The council has secured the funding for the building of the £2.5million Hedon Flood Alleviation Scheme, the £3.4million Preston and Hedon North Flood Alleviation Scheme, the £3.1million Thorngumbald Flood Alleviation Scheme and the £2.1million Burton Pidsea Flood Alleviation Scheme.
The four towns and villages have suffered from significant flood events in the past, most notably in 2007, when hundreds of properties were flooded across the area.
The new projects will see the construction of a series of measures at each site, including embankments, floodwalls, new watercourses and sustainable drainage measures such as swales and flood retention ponds.
These are designed to both divert and store flood water during periods of intense rainfall to reduce the risk of flooding to homes and businesses in the area.
As part of the schemes, the council will also work with residents and businesses in the area to show them what measures they can take to reduce their own flood risk.
The council has already carried out a comprehensive technical study to secure funding for the projects, which included detailed flood risk modelling.
Following the submission of individual business cases, the schemes have been awarded approximately £9m of Flood Defence Grant in Aid funding from Defra, administered by the Environment Agency.
This is in addition to contributions from the Department for Education, other central government departments, and Local Levy funding from the Yorkshire Regional Flood and Coastal Committee (RFCC) totalling approximately £2m. East Riding of Yorkshire Council contributed funding towards the feasibility studies.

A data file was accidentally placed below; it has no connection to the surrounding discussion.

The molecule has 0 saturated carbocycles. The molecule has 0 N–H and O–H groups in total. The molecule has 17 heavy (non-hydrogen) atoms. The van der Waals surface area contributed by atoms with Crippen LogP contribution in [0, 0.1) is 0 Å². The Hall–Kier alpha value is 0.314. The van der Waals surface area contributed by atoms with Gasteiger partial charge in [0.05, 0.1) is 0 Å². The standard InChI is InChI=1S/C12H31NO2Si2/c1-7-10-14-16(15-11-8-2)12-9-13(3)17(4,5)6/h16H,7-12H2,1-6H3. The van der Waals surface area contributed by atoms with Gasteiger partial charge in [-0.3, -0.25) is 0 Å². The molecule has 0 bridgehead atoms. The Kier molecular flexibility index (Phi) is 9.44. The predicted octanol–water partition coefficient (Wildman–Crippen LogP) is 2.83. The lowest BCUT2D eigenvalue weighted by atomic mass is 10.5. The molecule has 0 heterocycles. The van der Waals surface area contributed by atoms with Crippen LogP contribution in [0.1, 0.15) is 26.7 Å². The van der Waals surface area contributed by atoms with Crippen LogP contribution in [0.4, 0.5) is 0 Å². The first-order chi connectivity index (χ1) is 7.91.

For the next stage, the council will engage with key project partners such as the Living with Water Partnership, and the local community as part of the design and development of the schemes.
Subject to planning permission and obtaining the necessary permissions and consents, it is expected construction will begin in early 2024.
Climate predictions suggest that flood events, such as the ones experienced previously in South Holderness, are likely to happen more often in the future.
The four flood alleviation schemes aim to mitigate this risk and reduce the risk of flooding caused by future severe rainfall events.
Councillor Chris Matthews, the council’s portfolio holder for environment and climate change said: “This is another example of a significant investment in flood risk management in the East Riding with all four projects to be delivered by the council.
“Once complete, the schemes will reduce flood risk to hundreds of properties in South Holderness and I look forward to seeing the schemes progress over the coming years.”
The four projects are the latest of the council’s £100million programme of flood alleviation schemes to be built since 2015, which have reduced flood risk to around 25,000 properties.
This includes the successful completion of some of the largest surface water flood alleviation schemes in the country.
Dean Hamblin, flood and coastal risk management senior advisor at the Environment Agency said: “Over recent years, Yorkshire and the Humber has seen more investment than anywhere else in the country when it comes to reducing flood risk, and it’s great to see even more being secured here for the East Riding.
“The approval of these four schemes gives further evidence of how we can deliver real benefits to local communities when working in partnership to reduce flood risk.
“While we expect more extreme weather with the impacts of climate change, these schemes will reduce the likelihood of flooding and limit the wider impacts and disruption it brings in future.”
Clive Sillince, head of risk mitigations services at the Department for Education said: “This is a small but significant step in our efforts to reduce flood risk – and in doing so supporting families and children by helping to provide the best start in life for all.”